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IN COLLABORATION: Brandan Gremminger and Shelly Farnan with Burrell Behavioral Health, along with Whitney Mann of the Springfield-Greene County Health Department (seated), are among collaborators in a mental wellness grant program.
Heather Mosley | SBJ
IN COLLABORATION: Brandan Gremminger and Shelly Farnan with Burrell Behavioral Health, along with Whitney Mann of the Springfield-Greene County Health Department (seated), are among collaborators in a mental wellness grant program.

Burrell, HLA receive $200K mental wellness grant

Organizations set primary goal of reducing suicide rate

Posted online

A local collaborative proposal to fund projects reducing the stigma for seeking mental health care has resulted in a $200,000 grant from the Community Foundation of the Ozarks Inc.

The CFO funding made through its Advancing Mental Wellness Grant Program is being awarded to a collaboration led by Burrell Behavioral Health and the Healthy Living Alliance of the Ozarks. The grant proposal from Burrell and HLA was selected from among 11 applications in the competitive bid process, according to CFO spokesperson Aaron Scott. The grant will provide as much as $600,000 over three years if the recipients meet grant-renewal requirements.

Burrell’s funds will go toward its Our Networks Engaged program, as well its Be Well self-care initiative. The ONE program helps businesses and organizations train staff and implement in-house suicide prevention measures. A community health assessment found the local suicide rate is nearly 60% higher than the national average.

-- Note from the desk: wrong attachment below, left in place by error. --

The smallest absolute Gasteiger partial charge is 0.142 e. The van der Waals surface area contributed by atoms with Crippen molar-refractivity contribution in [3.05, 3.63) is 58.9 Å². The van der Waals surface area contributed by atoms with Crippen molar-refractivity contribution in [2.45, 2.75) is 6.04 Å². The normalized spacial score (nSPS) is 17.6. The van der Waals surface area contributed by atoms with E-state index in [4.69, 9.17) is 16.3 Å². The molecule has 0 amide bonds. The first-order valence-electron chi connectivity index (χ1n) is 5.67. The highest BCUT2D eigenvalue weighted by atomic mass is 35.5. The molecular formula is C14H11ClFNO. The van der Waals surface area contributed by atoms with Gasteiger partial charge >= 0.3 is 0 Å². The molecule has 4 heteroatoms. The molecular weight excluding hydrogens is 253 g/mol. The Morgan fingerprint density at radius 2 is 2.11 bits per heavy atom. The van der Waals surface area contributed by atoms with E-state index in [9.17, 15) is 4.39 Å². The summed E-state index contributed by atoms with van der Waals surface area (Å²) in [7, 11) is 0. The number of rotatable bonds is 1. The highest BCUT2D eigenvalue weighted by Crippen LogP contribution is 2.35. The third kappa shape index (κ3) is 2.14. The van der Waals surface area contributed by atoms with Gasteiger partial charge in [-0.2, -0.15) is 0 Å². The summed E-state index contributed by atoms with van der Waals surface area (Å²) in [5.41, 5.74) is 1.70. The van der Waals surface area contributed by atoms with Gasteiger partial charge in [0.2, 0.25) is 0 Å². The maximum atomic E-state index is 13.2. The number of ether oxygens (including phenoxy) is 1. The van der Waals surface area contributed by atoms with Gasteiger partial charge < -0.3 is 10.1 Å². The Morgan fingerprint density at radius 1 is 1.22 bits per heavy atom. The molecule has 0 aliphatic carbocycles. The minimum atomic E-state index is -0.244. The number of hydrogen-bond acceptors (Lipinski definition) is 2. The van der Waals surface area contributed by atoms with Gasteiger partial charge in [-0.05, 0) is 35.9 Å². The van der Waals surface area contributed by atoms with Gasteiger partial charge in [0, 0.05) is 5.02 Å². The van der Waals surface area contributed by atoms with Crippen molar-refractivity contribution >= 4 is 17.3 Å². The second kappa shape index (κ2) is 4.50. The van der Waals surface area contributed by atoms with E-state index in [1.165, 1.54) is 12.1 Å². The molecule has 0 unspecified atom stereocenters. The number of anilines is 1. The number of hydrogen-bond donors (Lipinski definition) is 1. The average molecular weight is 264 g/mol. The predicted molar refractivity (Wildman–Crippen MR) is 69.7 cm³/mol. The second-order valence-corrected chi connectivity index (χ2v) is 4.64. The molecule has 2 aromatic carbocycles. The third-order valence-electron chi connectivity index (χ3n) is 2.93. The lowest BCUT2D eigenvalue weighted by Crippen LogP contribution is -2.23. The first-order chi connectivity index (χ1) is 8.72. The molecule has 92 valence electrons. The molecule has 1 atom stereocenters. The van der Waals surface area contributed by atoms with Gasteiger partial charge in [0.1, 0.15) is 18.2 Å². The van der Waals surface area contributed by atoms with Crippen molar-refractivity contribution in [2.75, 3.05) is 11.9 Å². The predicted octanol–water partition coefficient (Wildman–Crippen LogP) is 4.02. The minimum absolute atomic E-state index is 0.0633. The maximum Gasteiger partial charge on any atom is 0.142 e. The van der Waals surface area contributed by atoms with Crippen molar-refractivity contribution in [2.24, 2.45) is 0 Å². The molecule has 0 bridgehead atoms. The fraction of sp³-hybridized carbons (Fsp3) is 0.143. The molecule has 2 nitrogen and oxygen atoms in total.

Brandan Gremminger, vice president of clinical operations at Burrell, said the behavioral health provider and HLA are taking a multimodal approach to improving public health. That includes early intervention for mental health care for youth and training for adults. Officials say a primary goal for the grant funding is to reduce the suicide rate, particularly among men, in the Springfield area.

“It’s just pretty phenomenal to know there is the support for stigma reduction and suicide prevention from the (CFO),” Gremminger said.

HLA is a collaborative of more than 40 health and community organizations, including Springfield-Greene County Health Department, Community Partnership of the Ozarks Inc., Burrell, CoxHealth and Mercy.

Take action
Whitney Mann, public health program representative with the Health Department, who also serves on a communication subcommittee with HLA, said the collaborative in May launched MentalHealth417.com, an online resource hub, in conjunction with Mental Health Month. She said part of HLA’s goal with the grant is to drive visitors to the site.

“That kind of serves as a local online and interactive resource for people who are seeking treatment or information and education related to mental health,” Mann said. “It covers Greene County as a whole and all the services that we have available.”

Mann said through the site, HLA wants to help people before a mental health crisis occurs.

“With that mental health hub, we’re going to be producing video content and physical assets that people can have,” she said, noting some grant funds also will help with paid advertising that promotes a positive message around men’s mental health. “As we get into early fall, we’re hoping to have some of those video assets completed and out in the community.”

Shelly Farnan, vice president of Be Well Initiatives, said because the grant has a focus to reduce suicide, Burrell visited with the Health Department to determine the highest-risk populations. Men were particularly high – data supported by the 2022 Springfield Community Regional Health Assessment produced by the Ozarks Health Commission, she said. The Springfield area’s suicide mortality rate of 22.2 deaths per 100,000 people is 60% higher than the national average of 13.8 deaths per 100,000 people according to Centers for Disease Control and Prevention data. The city also is 21% higher than Missouri’s rate, which is 18.3 deaths per 100,000.